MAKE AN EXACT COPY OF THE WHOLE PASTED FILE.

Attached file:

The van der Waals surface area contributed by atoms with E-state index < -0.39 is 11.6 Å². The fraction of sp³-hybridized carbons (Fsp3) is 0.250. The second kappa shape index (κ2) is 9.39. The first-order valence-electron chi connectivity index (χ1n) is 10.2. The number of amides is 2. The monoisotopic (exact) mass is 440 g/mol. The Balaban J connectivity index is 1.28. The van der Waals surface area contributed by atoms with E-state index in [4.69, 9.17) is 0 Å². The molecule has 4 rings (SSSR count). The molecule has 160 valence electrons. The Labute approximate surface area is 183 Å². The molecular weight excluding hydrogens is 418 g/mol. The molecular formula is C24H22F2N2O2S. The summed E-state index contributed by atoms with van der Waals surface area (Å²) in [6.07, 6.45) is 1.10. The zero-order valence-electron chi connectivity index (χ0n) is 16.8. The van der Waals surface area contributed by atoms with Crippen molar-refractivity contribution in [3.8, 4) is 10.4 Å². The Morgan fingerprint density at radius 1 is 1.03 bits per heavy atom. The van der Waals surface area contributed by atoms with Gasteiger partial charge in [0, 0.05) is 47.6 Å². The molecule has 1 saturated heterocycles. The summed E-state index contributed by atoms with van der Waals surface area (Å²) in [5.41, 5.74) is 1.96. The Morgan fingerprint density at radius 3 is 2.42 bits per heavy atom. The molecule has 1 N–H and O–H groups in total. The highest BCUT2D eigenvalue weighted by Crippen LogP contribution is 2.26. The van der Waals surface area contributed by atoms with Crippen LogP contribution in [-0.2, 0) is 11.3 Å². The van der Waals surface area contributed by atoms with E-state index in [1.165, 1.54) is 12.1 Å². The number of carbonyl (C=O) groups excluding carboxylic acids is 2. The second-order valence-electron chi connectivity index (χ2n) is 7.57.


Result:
The van der Waals surface area contributed by atoms with E-state index < -0.39 is 11.6 Å². The fraction of sp³-hybridized carbons (Fsp3) is 0.250. The second kappa shape index (κ2) is 9.39. The first-order valence-electron chi connectivity index (χ1n) is 10.2. The number of amides is 2. The monoisotopic (exact) mass is 440 g/mol. The Balaban J connectivity index is 1.28. The van der Waals surface area contributed by atoms with E-state index in [4.69, 9.17) is 0 Å². The molecule has 4 rings (SSSR count). The molecule has 160 valence electrons. The Labute approximate surface area is 183 Å². The molecular weight excluding hydrogens is 418 g/mol. The molecular formula is C24H22F2N2O2S. The summed E-state index contributed by atoms with van der Waals surface area (Å²) in [6.07, 6.45) is 1.10. The zero-order valence-electron chi connectivity index (χ0n) is 16.8. The van der Waals surface area contributed by atoms with Crippen molar-refractivity contribution in [3.8, 4) is 10.4 Å². The Morgan fingerprint density at radius 1 is 1.03 bits per heavy atom. The van der Waals surface area contributed by atoms with Gasteiger partial charge in [0, 0.05) is 47.6 Å². The molecule has 1 saturated heterocycles. The summed E-state index contributed by atoms with van der Waals surface area (Å²) in [5.41, 5.74) is 1.96. The Morgan fingerprint density at radius 3 is 2.42 bits per heavy atom. The molecule has 1 N–H and O–H groups in total. The highest BCUT2D eigenvalue weighted by Crippen LogP contribution is 2.26. The van der Waals surface area contributed by atoms with Crippen LogP contribution in [-0.2, 0) is 11.3 Å². The van der Waals surface area contributed by atoms with E-state index in [1.165, 1.54) is 12.1 Å². The number of carbonyl (C=O) groups excluding carboxylic acids is 2. The second-order valence-electron chi connectivity index (χ2n) is 7.57.